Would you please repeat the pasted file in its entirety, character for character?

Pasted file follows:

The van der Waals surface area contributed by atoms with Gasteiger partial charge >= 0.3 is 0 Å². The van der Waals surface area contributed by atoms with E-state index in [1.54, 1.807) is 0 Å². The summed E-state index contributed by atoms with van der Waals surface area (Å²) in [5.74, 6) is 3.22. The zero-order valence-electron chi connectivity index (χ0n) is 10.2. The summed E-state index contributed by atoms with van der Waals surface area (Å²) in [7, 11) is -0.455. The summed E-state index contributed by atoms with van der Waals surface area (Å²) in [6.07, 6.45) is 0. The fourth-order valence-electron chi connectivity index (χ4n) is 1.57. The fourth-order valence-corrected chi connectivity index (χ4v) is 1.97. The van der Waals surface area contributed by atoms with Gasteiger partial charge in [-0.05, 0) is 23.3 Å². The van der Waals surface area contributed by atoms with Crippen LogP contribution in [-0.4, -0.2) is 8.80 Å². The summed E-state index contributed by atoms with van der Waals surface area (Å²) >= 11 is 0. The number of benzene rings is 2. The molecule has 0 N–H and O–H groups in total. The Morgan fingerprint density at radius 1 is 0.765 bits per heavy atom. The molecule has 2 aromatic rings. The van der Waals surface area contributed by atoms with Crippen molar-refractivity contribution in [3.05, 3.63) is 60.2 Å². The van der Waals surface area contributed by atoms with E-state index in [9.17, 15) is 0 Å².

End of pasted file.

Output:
The van der Waals surface area contributed by atoms with Gasteiger partial charge >= 0.3 is 0 Å². The van der Waals surface area contributed by atoms with E-state index in [1.54, 1.807) is 0 Å². The summed E-state index contributed by atoms with van der Waals surface area (Å²) in [5.74, 6) is 3.22. The zero-order valence-electron chi connectivity index (χ0n) is 10.2. The summed E-state index contributed by atoms with van der Waals surface area (Å²) in [7, 11) is -0.455. The summed E-state index contributed by atoms with van der Waals surface area (Å²) in [6.07, 6.45) is 0. The fourth-order valence-electron chi connectivity index (χ4n) is 1.57. The fourth-order valence-corrected chi connectivity index (χ4v) is 1.97. The van der Waals surface area contributed by atoms with Gasteiger partial charge in [-0.05, 0) is 23.3 Å². The van der Waals surface area contributed by atoms with Crippen LogP contribution in [-0.4, -0.2) is 8.80 Å². The summed E-state index contributed by atoms with van der Waals surface area (Å²) >= 11 is 0. The number of benzene rings is 2. The molecule has 0 N–H and O–H groups in total. The Morgan fingerprint density at radius 1 is 0.765 bits per heavy atom. The molecule has 2 aromatic rings. The van der Waals surface area contributed by atoms with Crippen molar-refractivity contribution in [3.05, 3.63) is 60.2 Å². The van der Waals surface area contributed by atoms with E-state index in [9.17, 15) is 0 Å².